United States District Court, S.D. West Virginia, Beckley Division
MEMORANDUM OPINION AND ORDER
C. BERGER UNITED STATES DISTRICT JUDGE.
Court has reviewed Figi's Companies, Inc.'s
Motion for Summary Judgment (Document 134) and
Memorandum of Law in Support (Document 135), the
Plaintiff's Response in Opposition to Figi's
Companies, Inc.'s Motion for Summary Judgment
(Document 144), and Figi's Companies, Inc.'s
Reply in Support of Its Motion for Summary Judgment
(Document 154), as well as all attached exhibits. For the
reasons stated herein, the Court finds that the motion for
summary judgment should be granted.
BACKGROUND AND PROCEDURAL HISTORY
Plaintiff initiated this suit in the Circuit Court of Raleigh
County on July 1, 2015, and filed an Amended Class Action
Complaint on August 31, 2015. The Defendants removed the
matter to federal court on September 29, 2015. A related
suit, Hamlet v. Credit Bureau, et. al., Civil Action
Number 5:16-cv-4851, was filed in the Circuit Court of
Raleigh County on April 28, 2016, and removed on May 27,
2016. On December 28, 2016, the Court ordered that the cases
Perez, Plaintiff Sandra Perez, on behalf of herself
and a proposed class, alleges that Defendants Charming Sales
Co. One, Inc., and Figi's Companies, Inc., engaged in
unlawful debt collection activity. She purchased items from
Charming on credit, and fell behind in her
payments. She alleges that the Defendants sent her debt
collection letters that unlawfully threatened to or did add
collection fees, and referred her account to third-party
collection agencies that likewise mailed letters seeking to
collect allegedly unlawful fees. Ms. Perez, as well as
additional named Plaintiffs Contessa Hamlet and Dorothy
Thompson, sued the third-party collection agencies in
Hamlet for similar letters seeking to collect
improper collection fees for debt owed to Figi's and/or
Charming. Charming and Figi's entered into an asset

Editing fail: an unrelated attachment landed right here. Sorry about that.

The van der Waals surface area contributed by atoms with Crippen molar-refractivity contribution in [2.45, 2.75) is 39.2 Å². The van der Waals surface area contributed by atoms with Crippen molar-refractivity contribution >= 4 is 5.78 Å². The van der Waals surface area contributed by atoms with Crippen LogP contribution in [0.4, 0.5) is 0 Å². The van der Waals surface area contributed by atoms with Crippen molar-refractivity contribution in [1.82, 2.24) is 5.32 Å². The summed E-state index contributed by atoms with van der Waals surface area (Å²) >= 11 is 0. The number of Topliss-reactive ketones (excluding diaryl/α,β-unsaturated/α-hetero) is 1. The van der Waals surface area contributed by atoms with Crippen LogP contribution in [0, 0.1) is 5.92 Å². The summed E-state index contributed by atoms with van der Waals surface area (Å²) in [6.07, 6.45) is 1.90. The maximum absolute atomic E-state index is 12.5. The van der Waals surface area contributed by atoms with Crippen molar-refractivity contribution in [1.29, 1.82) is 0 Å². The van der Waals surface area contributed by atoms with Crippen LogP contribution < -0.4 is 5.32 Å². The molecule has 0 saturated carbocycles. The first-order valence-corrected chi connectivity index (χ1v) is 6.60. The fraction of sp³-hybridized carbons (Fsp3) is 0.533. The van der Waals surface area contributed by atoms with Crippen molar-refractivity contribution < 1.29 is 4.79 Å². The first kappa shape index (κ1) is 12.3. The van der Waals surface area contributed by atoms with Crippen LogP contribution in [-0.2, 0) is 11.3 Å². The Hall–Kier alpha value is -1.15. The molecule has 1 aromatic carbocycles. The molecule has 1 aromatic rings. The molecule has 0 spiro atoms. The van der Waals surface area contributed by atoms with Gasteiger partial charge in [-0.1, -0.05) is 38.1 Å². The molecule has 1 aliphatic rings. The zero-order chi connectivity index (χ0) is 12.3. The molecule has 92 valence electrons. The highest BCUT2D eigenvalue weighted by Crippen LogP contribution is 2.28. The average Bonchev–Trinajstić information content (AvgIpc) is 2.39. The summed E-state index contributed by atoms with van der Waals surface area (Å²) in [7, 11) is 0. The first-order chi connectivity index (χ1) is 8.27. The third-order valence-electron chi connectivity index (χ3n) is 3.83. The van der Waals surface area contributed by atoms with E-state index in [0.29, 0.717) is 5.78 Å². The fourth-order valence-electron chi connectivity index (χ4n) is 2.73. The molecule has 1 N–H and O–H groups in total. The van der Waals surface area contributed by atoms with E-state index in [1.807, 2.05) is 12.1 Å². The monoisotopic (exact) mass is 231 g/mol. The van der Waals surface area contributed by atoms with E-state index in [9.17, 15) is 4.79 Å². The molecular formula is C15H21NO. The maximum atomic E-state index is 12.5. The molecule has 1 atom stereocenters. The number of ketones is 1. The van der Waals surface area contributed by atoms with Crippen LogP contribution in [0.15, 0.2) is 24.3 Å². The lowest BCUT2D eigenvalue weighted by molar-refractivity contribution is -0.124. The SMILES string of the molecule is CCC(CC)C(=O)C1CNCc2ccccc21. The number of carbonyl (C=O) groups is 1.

purchase agreement on August 14, 2013, and the sale was
finalized on October 13, 2013. Figi's filed a motion to
dismiss or for summary judgment early in this litigation,
asserting that it was not liable for the challenged debt
collection letters because the letters were sent before it
purchased the company, and it did not assume liabilities of
the nature alleged. The Court granted summary judgment to
Figi's with respect to collection activity that took
place prior to October 13, 2013, but found that questions of
fact remained as to collection activity that continued after
Ms. Perez fell behind on her payments, Charming mailed her a
collection letter dated September 6, 2013. That letter
included a notice that a collection fee of up to $29.00 could
be added to her account if she failed to make payments.
Charming then referred her account to Alliance Collection
Agencies, Inc. Alliance sent Ms. Perez a letter, dated
October 2, 2013, that included a balance due of about $19
extra due to the imposition of a collection fee. Her balance
increased from $73.44 to $92.53. Alliance also made telephone
calls to Ms. Perez's number from October 7, 2013 through
January 30, 2014. According to Alliance's records, no
call was answered until January 30, 2014, when Ms.
Perez's husband falsely informed the caller that she had
moved to Florida, and her number was removed from the system.
Messages were left on several occasions, explaining that the
calls were in relation to a debt and providing contact
information. Ms. Perez does not have a clear recollection of
when she received calls related to the Figi's debt. She
was receiving frequent calls and letters in relation to
credit card, medical, and other unpaid accounts. Ms. Perez
testified, however, that she typically returned calls when
there was a message, and believed she had spoken to callers
regarding the Figi's debt, though she did not know when
any conversations may have taken place.
stopped adding a collection fee about a month after the
closing of the Asset Purchase Agreement. However, the
collection fee remained on accounts, including Ms.
Perez's account, which had previously been referred to
collection agencies. Prior to the closing of the Asset
Purchase Agreement, Figi's officials exchanged
communications regarding the legality of collection fees. In
April 2014, Figi's removed collection fees that had been
added to accounts. Ms. Perez received a collection letter in
June 2014 that referenced a balance of $73.44, her original
balance absent any collection fee.
filed the instant motion for summary judgment on October 5,
2016, following discovery. Several other motions remain
pending, including the Plaintiff's Motion for Class
Certification (Document 131) and motions for summary